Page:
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Trinity Synod Assembly

Every year, following the week-of-weeks of Easter when we remember the resurrection and ascension of Jesus Christ, and after the feast of Pentecost when we celebrate the inbreaking and the indwelling of the Holy Spirit, the church acknowledges Trinity Sunday—the unity of God the Creator, God in human flesh Jesus Christ, and God the Holy Spirit.

The Bible never uses the word Trinity, but the Bible references God as creator, God as Jesus Christ, and God as Holy Spirit, so generations ago, we decided to call that the Trinity, the Triune God, meaning three person of God in one. Equal to each other, the Trinity is not a hierarchy. But how do the persons of God relate to one another? We’re not God, so we can’t say for sure, and we’re limited by our human imaginations.

What we can say is that God dwells within Godself as relationship. And as we are invited to follow Jesus Christ, to be baptized in the name of the Father and the name of the Son and the name of the Holy Spirit—you’ll hear these words again later when Finn Radley Gamewell is baptized!—we are invited to participate in God’s healing and saving work in the world.

We are part of the relationship, part of the body of Christ, part of the communion of saints that exists throughout space and time—some of the names of saints we’ve known remain visible under the water of the baptismal font here in the sanctuary, because the saints are always with us, especially when we gather for worship and celebrate the sacraments.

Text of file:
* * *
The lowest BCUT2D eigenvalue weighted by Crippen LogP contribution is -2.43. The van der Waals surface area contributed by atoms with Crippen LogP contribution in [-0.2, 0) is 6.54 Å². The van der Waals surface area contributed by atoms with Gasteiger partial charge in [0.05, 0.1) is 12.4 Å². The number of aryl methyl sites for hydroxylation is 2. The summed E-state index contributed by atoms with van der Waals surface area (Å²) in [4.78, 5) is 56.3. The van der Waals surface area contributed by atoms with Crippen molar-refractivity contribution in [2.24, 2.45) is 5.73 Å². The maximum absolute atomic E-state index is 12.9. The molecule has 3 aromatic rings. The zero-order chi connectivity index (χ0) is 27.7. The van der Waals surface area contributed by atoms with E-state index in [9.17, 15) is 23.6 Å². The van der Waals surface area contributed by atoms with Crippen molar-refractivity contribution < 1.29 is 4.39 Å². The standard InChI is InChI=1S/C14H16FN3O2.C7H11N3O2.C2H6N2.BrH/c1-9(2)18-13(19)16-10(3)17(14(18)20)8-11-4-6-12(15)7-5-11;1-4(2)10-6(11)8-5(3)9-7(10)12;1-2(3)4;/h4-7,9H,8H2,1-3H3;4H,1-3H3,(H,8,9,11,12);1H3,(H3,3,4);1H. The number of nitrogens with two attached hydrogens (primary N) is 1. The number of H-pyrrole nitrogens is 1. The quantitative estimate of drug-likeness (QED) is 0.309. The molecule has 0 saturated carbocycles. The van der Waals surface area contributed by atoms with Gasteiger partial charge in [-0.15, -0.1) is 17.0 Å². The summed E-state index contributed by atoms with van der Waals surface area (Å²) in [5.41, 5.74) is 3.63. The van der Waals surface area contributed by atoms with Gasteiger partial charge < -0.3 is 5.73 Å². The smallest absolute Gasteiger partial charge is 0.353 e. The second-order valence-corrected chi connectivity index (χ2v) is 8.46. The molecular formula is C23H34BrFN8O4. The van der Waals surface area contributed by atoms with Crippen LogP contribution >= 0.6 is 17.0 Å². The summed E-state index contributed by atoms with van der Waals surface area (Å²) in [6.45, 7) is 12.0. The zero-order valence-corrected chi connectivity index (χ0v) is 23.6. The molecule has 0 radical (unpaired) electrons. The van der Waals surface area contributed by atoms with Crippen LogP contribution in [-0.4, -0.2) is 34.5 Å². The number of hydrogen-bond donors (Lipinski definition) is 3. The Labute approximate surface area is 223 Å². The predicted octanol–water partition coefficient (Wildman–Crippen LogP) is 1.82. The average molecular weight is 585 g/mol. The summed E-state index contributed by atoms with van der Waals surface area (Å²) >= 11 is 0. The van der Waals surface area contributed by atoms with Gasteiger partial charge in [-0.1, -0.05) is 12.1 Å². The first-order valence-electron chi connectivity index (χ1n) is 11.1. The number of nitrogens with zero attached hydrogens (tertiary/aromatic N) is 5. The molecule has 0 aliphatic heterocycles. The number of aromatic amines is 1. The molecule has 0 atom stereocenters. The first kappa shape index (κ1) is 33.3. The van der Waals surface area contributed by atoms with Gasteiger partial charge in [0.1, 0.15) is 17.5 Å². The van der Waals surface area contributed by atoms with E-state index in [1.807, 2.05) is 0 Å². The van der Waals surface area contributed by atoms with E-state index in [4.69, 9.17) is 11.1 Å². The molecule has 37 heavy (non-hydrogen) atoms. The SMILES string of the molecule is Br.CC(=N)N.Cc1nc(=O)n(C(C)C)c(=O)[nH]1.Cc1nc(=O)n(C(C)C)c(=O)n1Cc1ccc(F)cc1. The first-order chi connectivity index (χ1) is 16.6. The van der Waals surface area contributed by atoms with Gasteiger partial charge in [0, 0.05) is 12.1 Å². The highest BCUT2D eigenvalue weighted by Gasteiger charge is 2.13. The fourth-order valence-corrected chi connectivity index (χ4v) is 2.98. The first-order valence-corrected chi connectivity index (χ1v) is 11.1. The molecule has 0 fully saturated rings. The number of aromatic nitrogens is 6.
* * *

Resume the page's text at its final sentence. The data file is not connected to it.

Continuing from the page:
No one goes to baptism alone. Finn, who will be baptized today, definitely can’t go alone because he’s just a few weeks old. He needs his mother and father and big sister Gwen to bring him to the font. And he needs the congregation here to join him in supporting him and supporting their family as he grows in faith.

We’re not alone. The Triune God is with us, the saints who are remembered in the waters of baptism are with us, we are gathered here as a community, and friends—you need to know this—there are more people here than who we can see in this building right now. We have people joining us via livestream—can you turn around and face the camera and wave? We can’t see you exactly but we know you’re there. Hi y’all! Welcome!

And here’s what’s really amazing: the church is even bigger than that. This congregation belongs to the Evangelical Lutheran Church in America, which is made up of Lutherans throughout the United States and the Caribbean, and within the entire ELCA are 65 synods organized geographically, and every one of those 65 synods gathers once a year for the purposes of doing the business of the church.

Who can tell me in what synod is our congregation, Gethsemane Lutheran Church in St. Louis, located? Central States Synod. The Central States Synod is the area including the states of Kansas and Missouri. Which is pretty much the geographic center of the United States, but we couldn’t name our synod after the state of Missouri because the Lutheran Church Missouri Synod is a whole other church with a whole different story, and I’m not getting into all that right now, so if you’re curious, ask me later.

But actually, it’s a good point to remember that our Lutheran siblings in the Missouri Synod confess Jesus Christ also, so we’re still connected through Jesus Christ, still connected to God, just as we are connected with Christians of many names and denominations throughout the world. The ELCA is merely one family within that larger Christian family. For better or for worse, we can’t get away from each other, and given the way Jesus is always talking about one-ness, I suspect Jesus wants it this way.